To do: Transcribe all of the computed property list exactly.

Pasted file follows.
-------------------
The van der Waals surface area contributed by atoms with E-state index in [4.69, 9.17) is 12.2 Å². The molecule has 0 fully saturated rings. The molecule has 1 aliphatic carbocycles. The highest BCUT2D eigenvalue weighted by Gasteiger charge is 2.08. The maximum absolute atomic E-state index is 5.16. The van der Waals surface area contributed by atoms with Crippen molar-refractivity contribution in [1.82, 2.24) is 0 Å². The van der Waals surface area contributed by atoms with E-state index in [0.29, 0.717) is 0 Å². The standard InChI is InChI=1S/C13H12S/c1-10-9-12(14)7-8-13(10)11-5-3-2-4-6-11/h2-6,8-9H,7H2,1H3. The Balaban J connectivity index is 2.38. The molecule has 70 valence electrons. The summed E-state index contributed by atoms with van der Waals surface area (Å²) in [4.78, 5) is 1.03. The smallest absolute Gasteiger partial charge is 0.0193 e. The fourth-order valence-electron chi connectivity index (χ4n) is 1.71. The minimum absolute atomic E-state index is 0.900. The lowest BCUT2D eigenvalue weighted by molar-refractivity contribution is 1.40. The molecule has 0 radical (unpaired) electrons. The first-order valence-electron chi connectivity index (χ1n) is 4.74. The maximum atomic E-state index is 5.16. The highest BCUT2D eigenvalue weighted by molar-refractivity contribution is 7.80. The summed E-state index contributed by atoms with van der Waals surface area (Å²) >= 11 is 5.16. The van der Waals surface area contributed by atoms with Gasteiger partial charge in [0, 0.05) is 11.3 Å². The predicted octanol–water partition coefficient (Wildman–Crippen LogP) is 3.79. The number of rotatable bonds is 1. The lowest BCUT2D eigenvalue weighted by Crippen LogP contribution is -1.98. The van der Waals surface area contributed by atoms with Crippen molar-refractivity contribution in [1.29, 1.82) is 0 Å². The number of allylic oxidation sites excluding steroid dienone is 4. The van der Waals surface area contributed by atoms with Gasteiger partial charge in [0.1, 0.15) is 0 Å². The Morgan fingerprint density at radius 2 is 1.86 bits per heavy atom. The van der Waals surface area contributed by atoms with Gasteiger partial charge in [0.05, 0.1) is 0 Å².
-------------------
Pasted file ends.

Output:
The van der Waals surface area contributed by atoms with E-state index in [4.69, 9.17) is 12.2 Å². The molecule has 0 fully saturated rings. The molecule has 1 aliphatic carbocycles. The highest BCUT2D eigenvalue weighted by Gasteiger charge is 2.08. The maximum absolute atomic E-state index is 5.16. The van der Waals surface area contributed by atoms with Crippen molar-refractivity contribution in [1.82, 2.24) is 0 Å². The van der Waals surface area contributed by atoms with E-state index in [0.29, 0.717) is 0 Å². The standard InChI is InChI=1S/C13H12S/c1-10-9-12(14)7-8-13(10)11-5-3-2-4-6-11/h2-6,8-9H,7H2,1H3. The Balaban J connectivity index is 2.38. The molecule has 70 valence electrons. The summed E-state index contributed by atoms with van der Waals surface area (Å²) in [4.78, 5) is 1.03. The smallest absolute Gasteiger partial charge is 0.0193 e. The fourth-order valence-electron chi connectivity index (χ4n) is 1.71. The minimum absolute atomic E-state index is 0.900. The lowest BCUT2D eigenvalue weighted by molar-refractivity contribution is 1.40. The molecule has 0 radical (unpaired) electrons. The first-order valence-electron chi connectivity index (χ1n) is 4.74. The maximum atomic E-state index is 5.16. The highest BCUT2D eigenvalue weighted by molar-refractivity contribution is 7.80. The summed E-state index contributed by atoms with van der Waals surface area (Å²) >= 11 is 5.16. The van der Waals surface area contributed by atoms with Gasteiger partial charge in [0, 0.05) is 11.3 Å². The predicted octanol–water partition coefficient (Wildman–Crippen LogP) is 3.79. The number of rotatable bonds is 1. The lowest BCUT2D eigenvalue weighted by Crippen LogP contribution is -1.98. The van der Waals surface area contributed by atoms with Crippen molar-refractivity contribution in [1.29, 1.82) is 0 Å². The number of allylic oxidation sites excluding steroid dienone is 4. The van der Waals surface area contributed by atoms with Gasteiger partial charge in [0.1, 0.15) is 0 Å². The Morgan fingerprint density at radius 2 is 1.86 bits per heavy atom. The van der Waals surface area contributed by atoms with Gasteiger partial charge in [0.05, 0.1) is 0 Å².